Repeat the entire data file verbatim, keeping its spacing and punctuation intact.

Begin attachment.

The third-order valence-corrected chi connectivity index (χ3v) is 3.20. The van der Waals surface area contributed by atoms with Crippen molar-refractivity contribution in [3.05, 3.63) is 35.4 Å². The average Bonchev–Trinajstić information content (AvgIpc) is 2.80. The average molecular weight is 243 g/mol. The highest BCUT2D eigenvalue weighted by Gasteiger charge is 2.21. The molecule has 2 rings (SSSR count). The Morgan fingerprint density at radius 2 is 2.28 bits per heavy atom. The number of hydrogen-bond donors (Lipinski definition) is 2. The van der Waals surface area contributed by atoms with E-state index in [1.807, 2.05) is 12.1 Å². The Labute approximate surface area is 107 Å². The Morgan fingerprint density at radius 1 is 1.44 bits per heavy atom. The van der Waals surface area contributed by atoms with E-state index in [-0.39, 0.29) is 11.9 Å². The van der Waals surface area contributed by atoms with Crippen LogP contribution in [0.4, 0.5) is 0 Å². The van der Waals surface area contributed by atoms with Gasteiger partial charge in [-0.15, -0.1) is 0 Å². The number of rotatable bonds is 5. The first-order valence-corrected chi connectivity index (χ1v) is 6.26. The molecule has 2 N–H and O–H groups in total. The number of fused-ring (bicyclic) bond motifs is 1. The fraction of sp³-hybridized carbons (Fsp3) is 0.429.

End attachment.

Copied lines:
The third-order valence-corrected chi connectivity index (χ3v) is 3.20. The van der Waals surface area contributed by atoms with Crippen molar-refractivity contribution in [3.05, 3.63) is 35.4 Å². The average Bonchev–Trinajstić information content (AvgIpc) is 2.80. The average molecular weight is 243 g/mol. The highest BCUT2D eigenvalue weighted by Gasteiger charge is 2.21. The molecule has 2 rings (SSSR count). The Morgan fingerprint density at radius 2 is 2.28 bits per heavy atom. The number of hydrogen-bond donors (Lipinski definition) is 2. The van der Waals surface area contributed by atoms with E-state index in [1.807, 2.05) is 12.1 Å². The Labute approximate surface area is 107 Å². The Morgan fingerprint density at radius 1 is 1.44 bits per heavy atom. The van der Waals surface area contributed by atoms with E-state index in [-0.39, 0.29) is 11.9 Å². The van der Waals surface area contributed by atoms with Crippen LogP contribution in [0.4, 0.5) is 0 Å². The van der Waals surface area contributed by atoms with Gasteiger partial charge in [-0.15, -0.1) is 0 Å². The number of rotatable bonds is 5. The first-order valence-corrected chi connectivity index (χ1v) is 6.26. The molecule has 2 N–H and O–H groups in total. The number of fused-ring (bicyclic) bond motifs is 1. The fraction of sp³-hybridized carbons (Fsp3) is 0.429.